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About one week ago, Google started shipping its newest Chromecast device, the Chromecast Ultra, which is capable of streaming 4K and (high-dynamic range) HDR video on 4K displays. It costs $69, which comes out to $35 more than the Chromecast that Google released last year, and the original model that Google started selling in 2013.
I’ve had some time to experiment with the new gadget in the past few days, on a 4K TV and a 1080p TV, and I have some initial impressions. I’m sharing them with the hope that they’ll help you figure out if you want to buy the new model. (The Amazon Fire TV and some Roku boxes support 4K, but the Apple TV currently does not.)
When you take it out of the box, you’ll notice that the Chromecast Ultra feels fancier than its predecessors. Gone is the Frisbee-like Chrome logo on the front of the dongle. Instead, you find Google’s increasingly pervasive “G” logo on glossy black plastic. In the box, you also find the “G” and the glossy plastic on the power adapter, which contains an Ethernet port. That will come in handy when the Wi-Fi connection in the room where you want to watch isn’t very strong. Until this point, you had to buy an Ethernet adapter separately. Plus, the distinctive look of the adapter will help you identify it quickly when you need to unplug it from a power strip.
One thing that makes this device less than necessary for many people is the dearth of 4K video that you can watch. That will change over time, as an increasing number of cameras — including the Google Pixel — let you shoot in 4K. And Google says that Google Play Movies & TV will introduce 4K content before the end of this year.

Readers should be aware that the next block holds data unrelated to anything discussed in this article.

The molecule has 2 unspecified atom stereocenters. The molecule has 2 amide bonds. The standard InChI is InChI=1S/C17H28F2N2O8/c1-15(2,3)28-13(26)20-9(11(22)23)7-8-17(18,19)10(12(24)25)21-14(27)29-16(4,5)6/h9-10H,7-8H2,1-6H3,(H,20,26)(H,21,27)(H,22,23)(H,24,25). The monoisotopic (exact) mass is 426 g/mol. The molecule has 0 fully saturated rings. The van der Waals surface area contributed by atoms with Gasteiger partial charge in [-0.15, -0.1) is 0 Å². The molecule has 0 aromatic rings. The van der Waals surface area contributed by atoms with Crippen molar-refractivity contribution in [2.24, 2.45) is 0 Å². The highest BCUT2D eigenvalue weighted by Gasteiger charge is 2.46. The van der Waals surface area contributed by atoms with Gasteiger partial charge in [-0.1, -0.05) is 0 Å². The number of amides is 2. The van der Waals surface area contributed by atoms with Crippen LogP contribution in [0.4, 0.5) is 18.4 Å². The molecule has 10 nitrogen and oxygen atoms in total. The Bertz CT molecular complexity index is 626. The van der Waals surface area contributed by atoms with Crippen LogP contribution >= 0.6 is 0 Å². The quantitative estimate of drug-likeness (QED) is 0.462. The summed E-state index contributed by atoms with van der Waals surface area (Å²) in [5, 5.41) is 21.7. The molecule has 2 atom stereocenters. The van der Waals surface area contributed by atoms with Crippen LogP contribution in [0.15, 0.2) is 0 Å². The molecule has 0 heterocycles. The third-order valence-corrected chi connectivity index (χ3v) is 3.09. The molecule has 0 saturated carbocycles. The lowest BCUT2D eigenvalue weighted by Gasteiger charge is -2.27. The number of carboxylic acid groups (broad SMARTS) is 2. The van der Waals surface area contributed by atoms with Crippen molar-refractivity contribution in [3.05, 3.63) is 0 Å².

If you have a 4K TV, you probably already know there isn’t a ton of 4K material that you can watch right now. And you’d probably be willing to part with $69 if it means there will be more content that you can watch in 4K.
Still, the question I had when Google launched the Chromecast Ultra is whether it will be that much better than previous Chromecasts. At the event where the Chromecast Ultra was unveiled, Google’s Mario Queiroz said that the product provides “an even crisper picture” and loads content 1.8 times faster than older versions.
So I sat down in front of a 4K TV — a 49-inch Sony Bravia UltraHD Smart TV — and watched the same 4K videos on the new Chromecast and the Chromecast 2 from 2015 to see what I could see.
I was expecting more of a difference, frankly. Many videos looked only a little bit sharper and flowed just slightly more smoothly on the Chromecast Ultra. Video loaded faster on the new model for just one video that I watched.
For the discerning 4K users among us, this may be worth an upgrade from the Chromecast 2. If you’re less picky, you could stick with the Chromecast 2. If you have the original Chromecast, now would be a good time to upgrade — come on, you’ve got a 4K TV. If you don’t have any Chromecast, I think this would be a good purchase.
What if you don’t have a 4K TV? You may be wondering if you should upgrade from a previous model, or if this Chromecast is so good that it’s finally worth the plunge.
On my 50-inch Vizio Full Array LED Smart TV, the best Chromecast for the money, to me, is last year’s model. With this year’s version, you might notice a few more details in videos, and they might look a tiny bit smoother, but that’s all. In my testing, videos loaded at about the same speed on all three generations of Chromecasts.
Given that, I’d say if you have a first-generation Chromecast, you could upgrade to last year’s model without worrying that you’ll miss out on a lot with the 4K version. If you have a second-generation Chromecast, try to resist the FOMO and stick with what you’ve got. If you don’t have a Chromecast, well, I’d say you should go for last year’s model.
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